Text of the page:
Research Papers on Benito Cereno
Great literature reflects the time frame in which it was written in. Paper Masters can write you a custom research paper that examines Benito Cereno in the context of the poignant issues of Herman Melville's era. A research paper on Benito Cereno can illustrate that this historical fiction novel is a timeless classic in the great American tradition of Southern Literature.
Herman Melville's Benito Cereno is thought of by some American scholars as one of the defining stories on:
The story's themes are particularly poignant when one considers the timing of its first publication as well as the period in which the story was set. The story is set in the year 1799, significant because the trade in new slaves to the United States had not yet been abolished. This forces the reader of Melville's time to focus on the question of who is morally flawed in the story since the transportation of slaves from Africa was legal.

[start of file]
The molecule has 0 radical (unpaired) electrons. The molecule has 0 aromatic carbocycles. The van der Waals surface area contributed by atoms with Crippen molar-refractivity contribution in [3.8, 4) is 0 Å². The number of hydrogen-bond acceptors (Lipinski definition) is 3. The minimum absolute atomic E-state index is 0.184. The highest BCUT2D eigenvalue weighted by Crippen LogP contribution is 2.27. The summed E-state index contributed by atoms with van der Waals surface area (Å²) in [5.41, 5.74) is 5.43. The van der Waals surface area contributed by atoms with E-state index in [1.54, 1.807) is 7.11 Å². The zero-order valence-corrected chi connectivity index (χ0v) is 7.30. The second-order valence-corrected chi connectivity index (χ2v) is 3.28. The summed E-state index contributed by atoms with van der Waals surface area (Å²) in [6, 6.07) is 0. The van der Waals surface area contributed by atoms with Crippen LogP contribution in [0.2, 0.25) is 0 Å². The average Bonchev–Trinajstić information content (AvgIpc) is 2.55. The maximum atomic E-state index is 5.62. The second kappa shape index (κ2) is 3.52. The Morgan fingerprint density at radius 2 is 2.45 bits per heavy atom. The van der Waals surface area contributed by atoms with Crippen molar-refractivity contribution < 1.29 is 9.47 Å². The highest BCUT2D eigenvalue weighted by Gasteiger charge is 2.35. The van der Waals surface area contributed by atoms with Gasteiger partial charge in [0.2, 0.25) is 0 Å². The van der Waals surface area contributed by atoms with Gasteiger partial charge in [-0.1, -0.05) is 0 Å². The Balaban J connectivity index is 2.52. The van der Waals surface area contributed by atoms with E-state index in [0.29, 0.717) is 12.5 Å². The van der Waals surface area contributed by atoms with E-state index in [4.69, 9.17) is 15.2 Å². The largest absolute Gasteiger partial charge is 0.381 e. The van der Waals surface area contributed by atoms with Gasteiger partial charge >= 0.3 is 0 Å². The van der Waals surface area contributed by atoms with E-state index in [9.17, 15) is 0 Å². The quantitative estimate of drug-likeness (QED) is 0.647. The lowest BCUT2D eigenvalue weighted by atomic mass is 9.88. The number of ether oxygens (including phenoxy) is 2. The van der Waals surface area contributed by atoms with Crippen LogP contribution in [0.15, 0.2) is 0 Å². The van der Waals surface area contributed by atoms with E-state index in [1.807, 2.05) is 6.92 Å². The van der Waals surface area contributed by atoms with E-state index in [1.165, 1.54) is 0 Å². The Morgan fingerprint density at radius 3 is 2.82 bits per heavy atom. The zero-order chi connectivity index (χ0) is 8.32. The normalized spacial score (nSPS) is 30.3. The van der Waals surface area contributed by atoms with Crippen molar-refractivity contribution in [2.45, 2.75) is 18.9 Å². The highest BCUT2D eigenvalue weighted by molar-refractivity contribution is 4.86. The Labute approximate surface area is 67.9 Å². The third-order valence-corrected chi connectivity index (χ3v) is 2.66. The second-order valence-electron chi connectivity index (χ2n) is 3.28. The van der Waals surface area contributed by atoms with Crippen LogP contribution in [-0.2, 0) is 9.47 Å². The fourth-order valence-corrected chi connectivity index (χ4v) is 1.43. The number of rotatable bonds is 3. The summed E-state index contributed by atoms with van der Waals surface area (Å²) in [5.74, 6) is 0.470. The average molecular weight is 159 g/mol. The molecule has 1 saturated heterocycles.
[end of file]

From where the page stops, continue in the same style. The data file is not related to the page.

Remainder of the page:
Benito Cereno's Publication
As mentioned, the timing of Benito Cereno's publication is also important. It was first published in the scholarly journal known as Putnam's in 1855. This was shortly prior to the Civil War, which would in the end free the slaves, and at the same time some of the most rancorous debates occurred over the subject. As with any storyteller speaking of the times in which they live, Melville doesn't state directly his opinions in the story. Through the narrative, the development of characters and the accompanying symbolism a sense of his actual views are conveyed. Yet there is latitude given the reader to develop their own opinions as events unfold and as characters are developed.
Benito Cereno and Slavery
While there are many identifiable themes in the story, Paper Masters suggests you choose to examine the theme based on the fact that the institution of slavery effects those involved in the slave trade, placing them in bondage to attitudes, stereotypes and bias as surely as if they were in chains. When one examines this peculiar institution, one is struck by the excesses and extent to which the enslavers have to stoop in order to justify their activities. Assuming that people do not do what they believe to be morally wrong, the reader must conclude that the enslavers have justified it in their own minds and conscience. They had to convince themselves that they are good people performing a good deed, a favor, for the enslaved. This theme is played out again and again throughout the story.